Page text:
Dawn turned back to Autumn — well, the black puddle that Dawn still couldn’t believe held… ¿Autumn’s soul? ¿Her mind? It held the core o’ what was “Autumn”, that’s for sure.
Be careful while we’re gone, said Dawn.
You’re the 1 doing the dangerous stuff, Autumn said with what sounded to Dawn a hint o’ bitterness.
Well, hopefully we’ll quickly get rid o’ all those ghosts & find a way to get you back to normal.
Dawn turned to Edgar & said,
& then they stepped out into the moonlit street.
XVII. Nocturnal Me
What I have is utter perfection: all our problems today will be solved, & I’m free o’ all pain. I can just sit here in these cool shadows & relax for eternity, left with just my thoughts & no stresses or pain anymo’.
Dawn could still get in trouble. There’s thousands o’ those flame ghosts. 1 well-aimed fireball could cause her to lose the gun. Hell, they could just yank the gun out o’ her hands.
I couldn’t do anything, anyway — not in this condition.
But there was a condition in which she could do something. She knew she could go back into it — drag it out, & then go back into it. She felt it like an ordinary human feels an innate ability to walk or talk.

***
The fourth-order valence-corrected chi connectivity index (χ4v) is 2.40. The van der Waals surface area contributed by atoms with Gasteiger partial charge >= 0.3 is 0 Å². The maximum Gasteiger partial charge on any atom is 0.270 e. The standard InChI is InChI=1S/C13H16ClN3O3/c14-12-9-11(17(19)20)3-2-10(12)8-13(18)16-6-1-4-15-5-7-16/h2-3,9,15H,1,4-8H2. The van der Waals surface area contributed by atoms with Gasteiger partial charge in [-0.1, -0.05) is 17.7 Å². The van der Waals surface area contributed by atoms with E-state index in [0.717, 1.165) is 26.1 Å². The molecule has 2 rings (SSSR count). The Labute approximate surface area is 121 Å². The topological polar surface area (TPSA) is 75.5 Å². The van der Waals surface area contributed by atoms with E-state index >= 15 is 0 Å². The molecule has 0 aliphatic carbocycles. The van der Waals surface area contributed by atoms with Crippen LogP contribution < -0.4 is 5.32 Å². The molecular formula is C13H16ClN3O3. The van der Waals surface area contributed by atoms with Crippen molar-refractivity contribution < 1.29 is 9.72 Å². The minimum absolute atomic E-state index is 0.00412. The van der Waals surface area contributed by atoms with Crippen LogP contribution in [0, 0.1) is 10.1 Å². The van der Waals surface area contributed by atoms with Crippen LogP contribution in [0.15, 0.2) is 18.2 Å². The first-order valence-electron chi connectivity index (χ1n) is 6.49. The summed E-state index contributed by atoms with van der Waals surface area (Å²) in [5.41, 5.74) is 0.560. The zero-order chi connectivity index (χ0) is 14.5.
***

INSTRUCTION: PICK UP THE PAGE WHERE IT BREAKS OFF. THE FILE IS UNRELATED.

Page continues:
O, I don’t want to do that. Sure, throw ’way what I’ve always wanted fore’er to be back in that cage…
¿Fore’er? ¿Cage? ¿Was I given this by a god by a gift? I did this to myself, & I could do it to myself anytime I want.
Wow, this is ironic.
It turned out that Dawn & Edgar hit their 1st impediment before e’er reaching the ghosts; & though ’twas an impediment consciously setup by the ghosts, ’twas now impeding them in the opposite direction: the front door was tightly locked shut.
You can’t hide from us now, bastards, Dawn said as she led Edgar round the side o’ the house.
Try to toast us & you get toasted back.
She stopped in front o’ a window & bent down to pick up the largest rock she could find.
I hope Haul doesn’t mind a li’l damage to his house for the sake o’ saving it. After all, it couldn’t be worse than the fire those ghosts made in the attic.
Dawn chucked the rock right through the window, shooting a hole the width o’ a fist through it while viney cracks spread from its circumference.
Shit, we’ll need mo’ than that.
So Dawn began tossing mo’ rocks into the window, aided by Edgar, till they had a big ’nough hole through which to enter.